Health and safety performance

The project set three core principles:

1. “People are the solution, not the problem” – empowering the workforce to make the right decisions rather than just following instructions. Supported by:

• induction changed from a 3-hour presentation to a 30-minute discussion with visual wall aids around the site hazards. The visual aids changed throughout the project to align with current activities;

• occupational health screenings;

• mental health awareness sessions;

• healthy food for free.

2. “Health and safety is the presence of positives, not the absence of negatives” – equal priority to identifying and communicating excellence and lessons learnt. Supported by:

• “collective insight” sessions reviewing successful operations sharing what went well;

• monthly heroes were identified by the workforce.

3. “Health and safety is an ethical responsibility, not a bureaucratic activity” – streamlining processes and procedures. Supported by:

• “fatal and severe risk” reviews, focusing on high consequence risks;

• “visual task sheets” using pictures to communicate complicated tasks;

• “planned vs actual” sessions empowered the workforce to modify methods through engagement and trust.

All the above contributed to a positive health and safety culture, more than 1,500,000 hours without a RIDDOR (Reporting of Injuries, Diseases and Dangerous Occurrences Regulations) incident.

Business benefits

DMP delivered on its promise to provide a robust, innovative treatment process, protecting the environment for years to come. The new processes passed tests and remains fully environmentally compliant. Data shows the new assets are delivering the required benefits along with further operational savings.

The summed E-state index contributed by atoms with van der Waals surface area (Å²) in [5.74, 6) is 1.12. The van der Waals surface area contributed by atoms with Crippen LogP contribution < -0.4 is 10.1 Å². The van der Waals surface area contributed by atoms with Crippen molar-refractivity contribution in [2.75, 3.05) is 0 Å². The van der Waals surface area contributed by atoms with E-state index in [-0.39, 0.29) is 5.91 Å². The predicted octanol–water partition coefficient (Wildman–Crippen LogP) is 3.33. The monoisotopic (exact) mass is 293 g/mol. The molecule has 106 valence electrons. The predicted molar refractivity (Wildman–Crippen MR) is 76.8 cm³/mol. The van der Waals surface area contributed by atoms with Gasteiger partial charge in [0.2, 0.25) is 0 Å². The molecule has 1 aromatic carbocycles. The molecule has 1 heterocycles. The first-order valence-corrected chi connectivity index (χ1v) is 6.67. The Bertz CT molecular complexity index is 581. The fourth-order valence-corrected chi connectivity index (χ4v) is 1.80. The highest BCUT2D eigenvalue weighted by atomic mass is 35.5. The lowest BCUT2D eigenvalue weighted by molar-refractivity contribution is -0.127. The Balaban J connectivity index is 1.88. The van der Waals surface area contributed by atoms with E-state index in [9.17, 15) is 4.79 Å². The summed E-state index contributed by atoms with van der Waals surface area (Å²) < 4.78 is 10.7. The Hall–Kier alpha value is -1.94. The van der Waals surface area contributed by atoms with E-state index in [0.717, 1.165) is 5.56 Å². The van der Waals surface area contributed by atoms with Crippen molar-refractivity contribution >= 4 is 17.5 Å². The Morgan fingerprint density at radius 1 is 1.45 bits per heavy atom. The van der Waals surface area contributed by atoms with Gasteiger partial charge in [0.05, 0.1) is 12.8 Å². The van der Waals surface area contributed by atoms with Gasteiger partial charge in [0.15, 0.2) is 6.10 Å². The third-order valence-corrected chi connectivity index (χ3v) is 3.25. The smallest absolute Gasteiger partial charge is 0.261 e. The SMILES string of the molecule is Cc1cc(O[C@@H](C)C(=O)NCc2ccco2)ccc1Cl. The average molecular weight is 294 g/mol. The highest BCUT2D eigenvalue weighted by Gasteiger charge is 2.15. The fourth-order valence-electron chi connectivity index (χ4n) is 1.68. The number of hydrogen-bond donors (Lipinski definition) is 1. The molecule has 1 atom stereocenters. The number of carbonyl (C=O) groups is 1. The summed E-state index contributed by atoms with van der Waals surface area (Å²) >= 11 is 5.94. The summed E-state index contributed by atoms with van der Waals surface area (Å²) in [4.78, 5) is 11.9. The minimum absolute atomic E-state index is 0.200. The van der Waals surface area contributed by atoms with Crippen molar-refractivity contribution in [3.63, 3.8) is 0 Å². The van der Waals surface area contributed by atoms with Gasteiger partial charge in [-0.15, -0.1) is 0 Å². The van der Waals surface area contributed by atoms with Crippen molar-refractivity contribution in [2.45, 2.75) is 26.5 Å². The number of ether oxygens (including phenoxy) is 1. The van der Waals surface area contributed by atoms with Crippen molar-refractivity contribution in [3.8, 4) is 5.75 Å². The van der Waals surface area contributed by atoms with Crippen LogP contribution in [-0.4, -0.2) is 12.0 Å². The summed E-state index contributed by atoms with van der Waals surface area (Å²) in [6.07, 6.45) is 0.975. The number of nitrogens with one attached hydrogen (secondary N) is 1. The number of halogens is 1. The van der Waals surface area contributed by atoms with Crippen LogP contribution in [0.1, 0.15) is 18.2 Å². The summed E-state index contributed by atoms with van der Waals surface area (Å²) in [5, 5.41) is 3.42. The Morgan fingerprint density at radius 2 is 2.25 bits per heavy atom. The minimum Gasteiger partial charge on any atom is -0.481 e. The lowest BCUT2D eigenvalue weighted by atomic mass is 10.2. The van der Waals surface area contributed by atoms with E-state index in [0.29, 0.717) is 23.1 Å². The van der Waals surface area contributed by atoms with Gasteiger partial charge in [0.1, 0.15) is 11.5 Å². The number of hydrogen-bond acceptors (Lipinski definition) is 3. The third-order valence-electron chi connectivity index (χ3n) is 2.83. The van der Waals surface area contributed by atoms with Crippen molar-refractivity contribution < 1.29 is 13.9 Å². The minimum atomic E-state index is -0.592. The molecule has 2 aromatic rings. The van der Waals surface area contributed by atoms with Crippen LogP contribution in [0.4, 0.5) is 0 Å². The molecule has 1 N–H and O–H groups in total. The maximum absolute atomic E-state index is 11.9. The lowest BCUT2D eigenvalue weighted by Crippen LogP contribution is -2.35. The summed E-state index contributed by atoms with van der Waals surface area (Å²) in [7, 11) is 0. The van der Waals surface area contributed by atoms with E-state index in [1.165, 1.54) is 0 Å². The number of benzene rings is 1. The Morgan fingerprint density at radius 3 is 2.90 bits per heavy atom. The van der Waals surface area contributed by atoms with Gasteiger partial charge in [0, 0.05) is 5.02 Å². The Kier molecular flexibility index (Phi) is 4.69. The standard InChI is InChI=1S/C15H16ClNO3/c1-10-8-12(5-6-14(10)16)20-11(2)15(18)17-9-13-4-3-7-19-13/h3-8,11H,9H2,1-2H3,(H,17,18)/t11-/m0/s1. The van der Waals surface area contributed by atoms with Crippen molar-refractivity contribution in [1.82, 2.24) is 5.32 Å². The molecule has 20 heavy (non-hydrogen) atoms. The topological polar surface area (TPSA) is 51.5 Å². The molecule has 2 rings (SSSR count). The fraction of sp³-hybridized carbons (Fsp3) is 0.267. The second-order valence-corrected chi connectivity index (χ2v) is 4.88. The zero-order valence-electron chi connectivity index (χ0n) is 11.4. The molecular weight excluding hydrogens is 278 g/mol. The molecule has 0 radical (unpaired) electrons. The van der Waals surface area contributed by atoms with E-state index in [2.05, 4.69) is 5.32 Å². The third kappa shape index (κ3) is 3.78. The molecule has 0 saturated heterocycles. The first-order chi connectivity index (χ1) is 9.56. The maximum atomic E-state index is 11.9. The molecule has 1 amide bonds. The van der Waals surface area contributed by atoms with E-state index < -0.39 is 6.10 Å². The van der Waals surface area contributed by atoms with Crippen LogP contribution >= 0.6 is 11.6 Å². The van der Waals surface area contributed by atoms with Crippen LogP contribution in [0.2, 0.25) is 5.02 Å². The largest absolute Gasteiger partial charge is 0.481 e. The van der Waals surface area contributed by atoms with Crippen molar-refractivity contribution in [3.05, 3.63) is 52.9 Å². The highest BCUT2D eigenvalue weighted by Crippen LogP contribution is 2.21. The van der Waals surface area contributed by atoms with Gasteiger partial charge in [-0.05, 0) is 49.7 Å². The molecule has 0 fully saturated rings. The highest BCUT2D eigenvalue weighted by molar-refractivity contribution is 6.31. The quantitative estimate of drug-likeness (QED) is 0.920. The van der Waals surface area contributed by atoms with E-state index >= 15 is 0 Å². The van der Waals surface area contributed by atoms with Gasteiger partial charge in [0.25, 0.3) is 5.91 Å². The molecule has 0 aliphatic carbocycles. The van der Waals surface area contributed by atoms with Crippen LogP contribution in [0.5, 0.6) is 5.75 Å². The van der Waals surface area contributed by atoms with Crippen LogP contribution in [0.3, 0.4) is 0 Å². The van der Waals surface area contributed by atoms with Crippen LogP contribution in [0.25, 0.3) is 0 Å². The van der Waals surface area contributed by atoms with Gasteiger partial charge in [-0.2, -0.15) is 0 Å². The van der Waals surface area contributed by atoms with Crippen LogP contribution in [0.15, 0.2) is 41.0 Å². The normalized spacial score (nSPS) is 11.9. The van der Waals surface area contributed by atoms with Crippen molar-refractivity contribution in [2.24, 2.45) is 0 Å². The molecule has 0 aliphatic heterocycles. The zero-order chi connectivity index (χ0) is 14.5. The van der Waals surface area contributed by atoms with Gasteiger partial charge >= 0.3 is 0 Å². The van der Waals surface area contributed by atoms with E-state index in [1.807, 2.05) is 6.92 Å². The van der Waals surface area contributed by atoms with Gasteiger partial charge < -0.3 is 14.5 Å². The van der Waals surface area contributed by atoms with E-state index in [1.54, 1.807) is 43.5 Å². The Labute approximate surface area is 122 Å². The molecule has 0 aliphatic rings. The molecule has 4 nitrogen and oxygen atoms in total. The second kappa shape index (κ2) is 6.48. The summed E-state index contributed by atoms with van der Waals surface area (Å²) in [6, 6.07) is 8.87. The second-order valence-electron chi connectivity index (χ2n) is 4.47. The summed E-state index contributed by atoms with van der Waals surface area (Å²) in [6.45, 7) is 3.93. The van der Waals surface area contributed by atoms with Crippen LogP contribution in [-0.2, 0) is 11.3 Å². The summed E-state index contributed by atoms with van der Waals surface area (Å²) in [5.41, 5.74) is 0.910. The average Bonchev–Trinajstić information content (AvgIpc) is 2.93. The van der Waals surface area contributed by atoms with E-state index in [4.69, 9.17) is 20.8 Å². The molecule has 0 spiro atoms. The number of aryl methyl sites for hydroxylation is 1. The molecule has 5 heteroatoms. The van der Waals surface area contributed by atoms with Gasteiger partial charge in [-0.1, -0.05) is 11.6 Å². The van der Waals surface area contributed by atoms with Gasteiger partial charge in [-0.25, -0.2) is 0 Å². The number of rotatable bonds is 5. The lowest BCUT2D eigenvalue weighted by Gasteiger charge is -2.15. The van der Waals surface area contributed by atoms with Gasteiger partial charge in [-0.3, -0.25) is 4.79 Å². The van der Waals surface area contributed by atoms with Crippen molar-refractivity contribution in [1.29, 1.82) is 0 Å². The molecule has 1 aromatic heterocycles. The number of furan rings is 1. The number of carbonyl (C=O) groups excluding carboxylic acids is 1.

Several of the initiatives which contributed to the success of DMP are embedded into both United Utilities and Laing O’Rourke.

These include:

• Full BIM (building information modelling) design reviews. This has been developed further with the use of Virtual Reality at Blackburn WwTW.

• Implementing design for manufacture and assembly (DFMA), not just only pre-cast concrete but embedding DFMA principles fully across all civil, mechanical and electrical installations.

• Investing in the community and local businesses and the benefits of understanding local customer concerns are key to the success of future schemes.

What the judges said…

This project impressed the judges with its potential learnings for the rest of the industry.

The judges were a panel independent from the sponsors

Winner’s comments

Richard Ratcliff, engineering delivery director, United Utilities

“Over the past five years the Davyhulme modernisation project has been our flagship investment scheme at our biggest wastewater site in the UU region, and its delivery has been absolutely world class.

“From the latest information management and visualisation technology to the way we’ve embraced a design for manufacturer and assembly approach and engaged with the local community, every aspect of this project has been a model for getting things right first time.

“The whole project team should be incredibly proud of what we’ve achieved and winning this award is the icing on the cake.”